The salon literary culture had a significant impact on writings of all forms, but especially fairytales. The works of the précieuses influenced  Gabrielle-Suzanne Barbot de Villeneuve (author of the original Beauty and the Beast) and Charles Perrault (Cinderella). While you won’t see very many references to Marie-Catherine d’Aulnoy, she was, without a doubt, the mother of the fairytale as we know it today.

Hans Christian Andersen
Hans Christian Andersen was as equally unique as he was prolific. Born in Denmark in 1805, he wrote some of the most well-known fairy tales and childrens stories in the Western world. To his credit are the familiar titles, “The Emperor’s New Clothes”, “The Little Mermaid”, and “The Ugly Duckling”, among many other works. Besides fairy tales, Andersen found initial success writing travelogues, short stories, and his breakthrough novel, The Improvisatore, which was based on his time traveling throughout Italy. He also put together stage plays and other theatrical works, though these produced little commercial or critical success.

Andersen fell in love with fairy tales from an early age when his father would read him One Thousand and One Nights (Arabian Nights). Though he was born with dyslexia, he did eventually learn how to read. Much to his editor’s dismay, he struggled with spelling throughout his life. While he grew up poor and endured the death of his father at a young age, Andersen found success in writing early on, publishing his first story, "The Ghost at Palnatoke's Grave," at the age of seventeen.

Even though Andersen is remembered today for his fairy tales, this acclaim took some time to materialize. Published entries for his multi-installment book, Fairy Tales, which contained some of his best-known works, occurred in 1835 and 1837, but sold poorly. After this, he focused on novels and poetry which performed far better for him. It wouldn’t be until 1845, with the translation and reprinting of some early works, that Andersen would find fame in fairy tales. While he still pursued other forms of writing, he worked on fairy tales and childrens stories for the rest of his life and became one of the best-known writers of children’s literature.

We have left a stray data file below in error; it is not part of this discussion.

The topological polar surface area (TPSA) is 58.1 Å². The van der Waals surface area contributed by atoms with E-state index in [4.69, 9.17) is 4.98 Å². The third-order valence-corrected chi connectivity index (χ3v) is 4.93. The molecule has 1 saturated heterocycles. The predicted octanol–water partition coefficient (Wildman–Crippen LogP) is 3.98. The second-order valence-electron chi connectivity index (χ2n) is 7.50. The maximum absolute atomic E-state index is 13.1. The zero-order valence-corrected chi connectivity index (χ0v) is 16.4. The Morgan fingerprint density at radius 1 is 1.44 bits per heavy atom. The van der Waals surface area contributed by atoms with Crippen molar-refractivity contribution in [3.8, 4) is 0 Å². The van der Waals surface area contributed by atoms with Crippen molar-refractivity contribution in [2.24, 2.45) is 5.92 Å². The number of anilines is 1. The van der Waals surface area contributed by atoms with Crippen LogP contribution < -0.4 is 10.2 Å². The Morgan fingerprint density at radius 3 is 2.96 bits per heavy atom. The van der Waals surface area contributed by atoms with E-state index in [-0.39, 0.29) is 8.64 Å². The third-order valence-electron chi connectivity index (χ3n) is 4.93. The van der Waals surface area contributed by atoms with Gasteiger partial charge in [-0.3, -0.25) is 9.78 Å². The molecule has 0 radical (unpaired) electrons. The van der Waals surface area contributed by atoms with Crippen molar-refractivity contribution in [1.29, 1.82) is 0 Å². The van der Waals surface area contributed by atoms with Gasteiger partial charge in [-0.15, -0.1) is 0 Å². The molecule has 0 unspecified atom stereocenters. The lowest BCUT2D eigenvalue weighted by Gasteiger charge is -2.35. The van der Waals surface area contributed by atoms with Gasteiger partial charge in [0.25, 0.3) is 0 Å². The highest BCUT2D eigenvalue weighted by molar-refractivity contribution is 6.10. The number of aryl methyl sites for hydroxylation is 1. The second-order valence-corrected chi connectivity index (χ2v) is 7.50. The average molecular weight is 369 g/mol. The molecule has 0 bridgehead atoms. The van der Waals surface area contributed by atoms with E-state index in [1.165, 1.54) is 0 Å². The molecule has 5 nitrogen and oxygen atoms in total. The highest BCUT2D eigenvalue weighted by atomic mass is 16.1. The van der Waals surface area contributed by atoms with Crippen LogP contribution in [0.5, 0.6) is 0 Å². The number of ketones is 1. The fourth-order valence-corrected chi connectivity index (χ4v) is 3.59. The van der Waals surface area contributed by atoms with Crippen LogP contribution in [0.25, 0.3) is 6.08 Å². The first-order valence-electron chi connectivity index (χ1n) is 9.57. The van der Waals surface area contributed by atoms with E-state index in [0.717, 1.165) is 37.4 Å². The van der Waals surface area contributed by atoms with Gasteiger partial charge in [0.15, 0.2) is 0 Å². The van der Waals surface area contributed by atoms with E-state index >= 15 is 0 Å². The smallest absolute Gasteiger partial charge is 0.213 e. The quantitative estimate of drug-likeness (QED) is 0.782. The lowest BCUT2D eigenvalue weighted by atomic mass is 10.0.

There are many other people that I wish could have been included on this list, but unfortunately, we don’t know who they are. Many of our beloved stories of fairies and folklore were passed down orally for generations before ever being written down, making nearly impossible to trace them back to a single source. Even when we know the original writers of these stories, it’s easy to see the lives of those people overshadowed by the success of their works. It takes special people to craft stories that last for hundreds of years...special people that are still out there. You can take part in this tradition by submitting your stories to Enchanted Conversation where we’re always hunting for the next Potter, D’Aulnoy, and Andersen! Just try not to get your friend beheaded in the process.

William Gilmer is a writer and poet living in Michigan where Fall never lasts long enough. Over two dozen of his pieces have been published both online and in print. Keep an eye out for his monthly articles in Enchanted Conversation Magazine, and if there isn’t enough going on in your feed, follow him on Twitter @willwritethings

Cover: Amanda Bergloff

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AMOffenwanger said...

I would not have thought of including Beatrix Potter in the lineup of fairy tale writers - but I guess she really is, isn't she! For that matter, so is C. S. Lewis, E. Nesbit, L. Frank Baum...
As for Mme D'Aulnoy, some of her stories are, umm, interesting. Among other things, she didn't necessarily abide by the "happily ever after" ending! But then, neither did Andersen.

Unknown said...

Thanks for a very interesting article, William. Doesn't it seem that all of these authors were rebels in some way? For instance, Andersen was frustrated in his hopes of acquiring a noble patron, and several of his stories openly poke fun at nobles and royalty. Potter and d'Aulnoy both went their own way, as well.

Guy S. Ricketts said...

Very interesting article! I’d actually never heard of Mme D’Aulnoy, but now I will seek out whatever I can find on her. I am always starving to learn more about interesting figures, people not usually included in history books, and loved learning here about those responsible for many of my favorite stories of all time. Very gratifying! Thanks for your well-researched article, William!